Family-owned staffing companies face many challenges not the least of which is involving (or not involving) children in the business.

I"m 55 now, and have personally lived this issue in both directions and have been close to or heard about many families around the country who have lived through it as well.

You can read about one such story in epic form.  It regards Manpower and is written by the son of one of its founders. chronicles both the company and his life inside up until its sale in 1976. 

Although my own father was not a big fan of the author, I find the book to be a great read and admire how the author spent many years travelling the world to setup franchise relations.  It’s hard not to see that effort as a big growth factor for Manpower.

At the end he tells the story of how Manpower was sold to Parker Pen in 1976 for $24 million, a tiny fraction of its value.   He avoids telling why the sale took place at such a cheap price, but I’ve heard from older staffing clients of mine in Milwaukee that it was done precisely to keep the company out of the hands of the author.

The story goes that Elmer Winter who founded the company along with the author’s father, Aaron, maintained a sustained hatred for the other founders son and did whatever he could including the cheap sale to deny the son control of the company.

This may sound sordid but other than the fact that it involved one of the industry’s biggest companies it is not unusual.  Getting family right in business is just plain hard.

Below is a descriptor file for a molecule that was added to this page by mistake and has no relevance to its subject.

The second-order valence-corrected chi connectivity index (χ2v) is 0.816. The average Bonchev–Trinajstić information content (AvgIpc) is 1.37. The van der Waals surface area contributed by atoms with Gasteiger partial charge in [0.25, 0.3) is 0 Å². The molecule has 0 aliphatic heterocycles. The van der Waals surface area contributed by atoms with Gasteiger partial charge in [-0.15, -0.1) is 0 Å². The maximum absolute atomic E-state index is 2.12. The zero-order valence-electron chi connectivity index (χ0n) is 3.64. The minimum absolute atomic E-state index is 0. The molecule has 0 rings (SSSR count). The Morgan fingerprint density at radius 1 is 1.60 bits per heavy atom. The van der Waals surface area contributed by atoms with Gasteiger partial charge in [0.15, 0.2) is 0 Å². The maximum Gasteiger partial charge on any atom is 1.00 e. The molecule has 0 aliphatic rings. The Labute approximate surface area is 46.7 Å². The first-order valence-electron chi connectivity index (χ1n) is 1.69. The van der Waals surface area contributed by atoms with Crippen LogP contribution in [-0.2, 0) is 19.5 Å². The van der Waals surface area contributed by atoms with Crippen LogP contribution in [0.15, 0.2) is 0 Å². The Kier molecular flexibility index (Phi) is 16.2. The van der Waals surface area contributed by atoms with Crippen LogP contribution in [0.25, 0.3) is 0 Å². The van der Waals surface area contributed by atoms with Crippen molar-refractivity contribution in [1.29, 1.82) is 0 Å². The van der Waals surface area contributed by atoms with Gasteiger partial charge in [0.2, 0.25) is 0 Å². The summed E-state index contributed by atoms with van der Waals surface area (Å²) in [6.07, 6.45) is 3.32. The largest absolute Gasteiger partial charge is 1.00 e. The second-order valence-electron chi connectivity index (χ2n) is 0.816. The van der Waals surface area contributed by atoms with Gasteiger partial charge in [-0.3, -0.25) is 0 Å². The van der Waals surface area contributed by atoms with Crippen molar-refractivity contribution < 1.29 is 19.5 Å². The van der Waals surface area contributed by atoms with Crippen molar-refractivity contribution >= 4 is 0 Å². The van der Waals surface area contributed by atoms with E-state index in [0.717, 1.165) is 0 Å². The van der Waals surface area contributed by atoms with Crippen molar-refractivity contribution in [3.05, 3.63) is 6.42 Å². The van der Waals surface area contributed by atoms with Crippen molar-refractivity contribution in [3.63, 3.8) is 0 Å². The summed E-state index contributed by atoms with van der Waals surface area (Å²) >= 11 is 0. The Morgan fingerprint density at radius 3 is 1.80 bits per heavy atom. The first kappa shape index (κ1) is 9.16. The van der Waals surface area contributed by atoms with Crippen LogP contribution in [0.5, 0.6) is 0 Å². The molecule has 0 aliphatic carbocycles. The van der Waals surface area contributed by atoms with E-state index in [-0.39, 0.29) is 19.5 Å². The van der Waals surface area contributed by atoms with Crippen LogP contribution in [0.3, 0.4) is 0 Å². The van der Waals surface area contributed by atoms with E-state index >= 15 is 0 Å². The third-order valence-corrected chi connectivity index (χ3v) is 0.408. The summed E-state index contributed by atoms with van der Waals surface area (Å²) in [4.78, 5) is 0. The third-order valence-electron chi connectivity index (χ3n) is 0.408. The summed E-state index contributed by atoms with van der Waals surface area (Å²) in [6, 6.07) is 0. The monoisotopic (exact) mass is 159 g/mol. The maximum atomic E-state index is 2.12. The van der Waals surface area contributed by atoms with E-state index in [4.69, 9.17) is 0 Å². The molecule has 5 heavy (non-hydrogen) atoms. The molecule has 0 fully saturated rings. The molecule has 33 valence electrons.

Perhaps the hardest part of passing control to progeny is exactly that, passing control.   Helicopter parenting damages offspring in school, and it can damage them in business as well.   This is easier to say than do, but one path is to let the child establish him or herself independently.   They can for example start and run with P&L control a full business segment.

We have a client Florida doing just that.   Theirs is a national staffing business, and one of the children is running a highly successful time clock business alongside the staffing entity.

When my son David formed our relationship with them, he established a natural bond with this second generation.   Like my oldest two, this family’s kids established a track record on their own with one being an attorney and yet another a techie.

In contrast, another company we"ve dealt with is in the Rust Belt and is the paragon of what can go wrong.  The father, a highly successful businessman himself and in my eyes a guy with otherwise great family values, made the mistake of giving the children big titles without them having proven themselves as revenue generators in their own right.  

With merely administrative roles, the boys oversaw a toxic environment in which other employees felt the glass ceiling.  It’s no surprise this once major regional has suffered..

What do you think makes a good family enterprise?  Do you have a good example?  A bad one?

Tags: TempWorks Blog